U.S. Consumer Confidence Falls From a Six-Year High

Photographer: Scott Eells/Bloomberg

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A couple walking down the street is reflected in the window of a store in New York.

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Photographer: Scott Eells/Bloomberg

A couple walking down the street is reflected in the window of a store in New York.

Consumer confidence in the U.S. unexpectedly dropped in August from a six-year high as Americans faced rising interest rates.

The Thomson Reuters/University of Michigan preliminary index of consumer sentiment fell to 80 from 85.1 in July, which was the highest since July 2007. The median projection of 68 economists surveyed by Bloomberg called for little change at 85.2. The decline this month was the biggest since December.

Higher mortgage rates are threatening to crimp momentum in the housing market that’s contributed to the economic expansion. At the same time, job growth and increased personal wealth tied to stock portfolios and home values are helping offset the effects of higher payroll taxes and federal government budget cuts that began early this year.

“Interest rates are going up a little bit, that never helps,” Paul Ashworth, chief U.S. economist at Capital Economics in Toronto, said before the report. “But we still have the background of what looks like a still-improving housing market.”

Stocks were little changed after the report. The Standard & Poor’s 500 Index declined 0.1 percent to 1,659.24 at 10:23 a.m. in New York.

Survey Results

Estimates (CONSSENT) in the Bloomberg survey of economists ranged from 82 to 87. The index averaged 89 in the five years leading up to the last recession that began in December 2007 and 64.2 during the 18-month slump that ended in June 2009.

The early August setback in the Michigan index was larger than projected by the weekly Bloomberg Consumer Comfort Index, which slipped from its highest level in more than five years. The comfort gauge fell to minus 26.6 for the period ended Aug. 11, its first drop in a month. The reading was the second-strongest since January 2008, behind the prior week’s minus 23.5.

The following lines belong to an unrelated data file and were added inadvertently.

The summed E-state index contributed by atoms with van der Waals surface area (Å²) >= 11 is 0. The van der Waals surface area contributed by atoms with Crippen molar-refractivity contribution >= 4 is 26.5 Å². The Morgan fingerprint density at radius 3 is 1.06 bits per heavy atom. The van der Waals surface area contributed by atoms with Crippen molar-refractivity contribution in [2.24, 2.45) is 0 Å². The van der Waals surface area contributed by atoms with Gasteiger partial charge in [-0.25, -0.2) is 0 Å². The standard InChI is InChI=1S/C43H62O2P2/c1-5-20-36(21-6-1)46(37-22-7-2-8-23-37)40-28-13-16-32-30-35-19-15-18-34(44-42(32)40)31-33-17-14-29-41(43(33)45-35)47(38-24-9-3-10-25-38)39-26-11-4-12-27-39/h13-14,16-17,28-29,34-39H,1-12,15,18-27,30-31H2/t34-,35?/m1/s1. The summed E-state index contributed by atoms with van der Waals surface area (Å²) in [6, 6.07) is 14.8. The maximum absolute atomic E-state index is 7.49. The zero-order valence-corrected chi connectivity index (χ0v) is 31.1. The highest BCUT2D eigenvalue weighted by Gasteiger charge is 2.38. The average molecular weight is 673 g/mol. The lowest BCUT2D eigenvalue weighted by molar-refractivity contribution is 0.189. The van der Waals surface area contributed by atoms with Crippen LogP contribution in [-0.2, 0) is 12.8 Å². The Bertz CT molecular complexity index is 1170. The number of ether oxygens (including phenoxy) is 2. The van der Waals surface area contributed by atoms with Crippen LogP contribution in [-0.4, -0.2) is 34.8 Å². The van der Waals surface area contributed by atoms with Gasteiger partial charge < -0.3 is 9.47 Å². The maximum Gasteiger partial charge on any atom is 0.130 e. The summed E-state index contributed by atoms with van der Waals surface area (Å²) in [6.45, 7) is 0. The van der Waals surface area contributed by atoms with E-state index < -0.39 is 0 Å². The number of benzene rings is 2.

The Michigan survey’s current conditions index, which takes stock of Americans’ view of their personal finances, dropped to 91 from a six-year high of 98.6 in July. The 7.6 point decline was the biggest in three years.

The group’s index of expectations six months from now decreased to 72.9 in August from 76.5 last month.

Inflation Outlook

Americans expect an inflation rate of 3.1 percent over the next year, the same as in July. Over the next five years, Americans expect a 2.8 percent rate of inflation, also unchanged from last month.

Consumers continue to cope with elevated unemployment and higher taxes, which is hurting sales of non-discretionary merchandise. Wal-Mart Stores Inc. (WMT), the world’s largest retailer, cut its annual profit forecast this week after shoppers’ reluctance to buy more than the bare necessities hurt second-quarter sales.

“The U.S. retail environment remains challenging, with virtually no inflation in food and the higher payroll tax,” Chief Financial Officer Charles Holley said on an Aug. 15 earnings call. “Our expectations for the back half of the year are through a lens of cautious consumer spending.”

Some retailers are reporting higher foot traffic as the effects of this year’s higher taxes begin to wear off and consumer spending picks up. At Tumi Holdings Inc. (TUMI), a high-end luggage maker based in South Plainfield, New Jersey, sales were up 13 percent in the second quarter from the same period a year ago. Mobile phone covers and leather accessories are selling fast, Chief Executive Officer Jerome Griffith said.

“I feel pretty good about the back part of the year,” Griffith said on an Aug. 7 earnings call. “At the end of the day, part of it’s going to depend on consumer sentiment and people walking in through the doors. If it continues the way that we see it right now, it’s going to be a pretty good back half of the year.”

To contact the reporter on this story: Lorraine Woellert in Washington at lwoellert@bloomberg.net

To contact the editor responsible for this story: Chris Wellisz at cwellisz@bloomberg.net

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